When it comes to functionality, most organizations want anti-virus and anti-spam filtering, but ask the vendor what engines they are using, whether they are taking a hybrid approach (as opposed to straight signature-checking), what kind of false positives they receive and how clean their traffic is, she said.
“I also strongly recommend you talk to some of their reference customers,” said Kelley.
Other technical requirements to keep in mind include multi-language support for non-English spam, content inspection (not necessarily full data leakage protection, but the ability to scan messages for content like credit card numbers and resumes), encryption, archive and searching and compliance reporting.
Ask what kind of searching the vendor provides, how quickly information is brought back to you and whether the vendor can provide scalability to support your organization as your business grows, she noted.
Look at compliance reporting and whether you will be able to provide information to your auditors if necessary, she said. Also look at the portability issues, such as whether or not the vendor sub-contracts to other vendors, she suggested.
Additional security technologies worth looking into include advanced protection (DNSSEC, SPF), Web filtering, data leakage protection, IM security and graynet/grayapps, she pointed out.
Questions that reveal the real and hidden costs must be asked to perform your cost/benefit analysis, she said. The most common hidden costs, according to Kelley, relate to mobile support, archiving and retrieval, spoliation and destruction and alerts.
Blackberry support could double your costs, archiving and retrieval services may require additional fees, and while the vendor may delete your data according to your requested 30-day or 60-day cycle, this doesn’t necessarily guarantee the data is destroyed, she pointed out.
You must also quantify the impact of downtime, exposure and loss, she said. Look for service level agreements that place penalties on the vendor if, for example, their servers crash for a day and make sure the penalties also apply to sub-contractors involved in the service, she suggested.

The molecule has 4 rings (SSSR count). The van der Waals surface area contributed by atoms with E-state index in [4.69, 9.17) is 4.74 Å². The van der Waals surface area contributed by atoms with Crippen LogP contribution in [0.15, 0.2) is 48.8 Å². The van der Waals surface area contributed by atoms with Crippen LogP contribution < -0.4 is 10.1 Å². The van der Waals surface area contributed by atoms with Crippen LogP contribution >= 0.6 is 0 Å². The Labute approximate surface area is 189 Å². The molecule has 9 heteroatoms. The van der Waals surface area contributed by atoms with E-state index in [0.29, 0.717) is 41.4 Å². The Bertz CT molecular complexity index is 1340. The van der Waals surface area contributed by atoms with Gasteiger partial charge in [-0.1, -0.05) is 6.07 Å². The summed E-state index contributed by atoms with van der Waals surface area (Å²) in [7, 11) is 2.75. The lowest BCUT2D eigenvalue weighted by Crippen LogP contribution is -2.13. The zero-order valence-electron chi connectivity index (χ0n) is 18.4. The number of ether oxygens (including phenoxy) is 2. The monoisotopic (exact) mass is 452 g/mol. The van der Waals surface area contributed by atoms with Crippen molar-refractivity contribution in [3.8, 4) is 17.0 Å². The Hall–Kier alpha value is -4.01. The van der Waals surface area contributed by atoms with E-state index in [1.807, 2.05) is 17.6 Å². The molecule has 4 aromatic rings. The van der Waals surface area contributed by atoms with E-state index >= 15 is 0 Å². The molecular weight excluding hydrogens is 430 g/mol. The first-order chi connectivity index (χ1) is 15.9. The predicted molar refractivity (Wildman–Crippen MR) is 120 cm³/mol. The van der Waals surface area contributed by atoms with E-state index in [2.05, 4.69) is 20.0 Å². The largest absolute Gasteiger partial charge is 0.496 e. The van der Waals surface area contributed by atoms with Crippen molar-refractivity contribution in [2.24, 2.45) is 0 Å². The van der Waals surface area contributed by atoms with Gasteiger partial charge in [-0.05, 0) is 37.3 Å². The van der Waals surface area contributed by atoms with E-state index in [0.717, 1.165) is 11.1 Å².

Symantec weighs in
Ron Poserina, senior manager of enterprise and partner services at Symantec, was also on hand to discuss SaaS-based messaging security offered by Symantec Hosted Services, a division that arose from the company’s acquisition of MessageLabs in late 2008.
“From a size and scope standpoint, we are by far the largest organization playing in this space,” said Poserina. With 14 data centres around the world, Symantec Hosted Services scans roughly 4 billions e-mail messages per day and supports roughly 10 million end users from 30,000 organizations globally.
Using the cloud for messaging security “makes good sense,” according to Poserina. “There is no need to bring all of that into your environment if we can simply that for you in the cloud while giving you all the visibility through a management console,” he said.
A variety of e-mail, Web and IM services are available from Symantec Hosted Services, including traditional anti-virus and spam filtering, content control, image control, two e-mail encryption products, Web security, continuity and archiving, he pointed out.
The archiving is a hybrid solution that deploys a lightweight appliance within your environment to capture your internal mail stream and encrypt e-mail before it is offloaded to Symantec’s storage data centres, he explained. Symantec doesn’t have a data centre within Canada, but Canadian organizations that have issues with the U.S. Patriot Act can be provisioned to European infrastructure instead, he said.
“We have an entire menu of SLAs we offer to customers,” said Poserina, which include financial remuneration in the event that the company doesn’t deliver as expected. Customer support is provided on a 24/7 basis through the phone, e-mail and online, which can act as “an extension to your IT security staff,” he said.
Organizations seeking a SaaS-based solution should ask vendors whether they provide adaptive security solutions and are able to predicatively identify targeted zero-day threats, Poserina advised. “The signature-based days are becoming less and less effective,” he said. Skeptic (Symantec’s proprietary, rules-base engine) identifies about 200 new threats on a normal day, he said.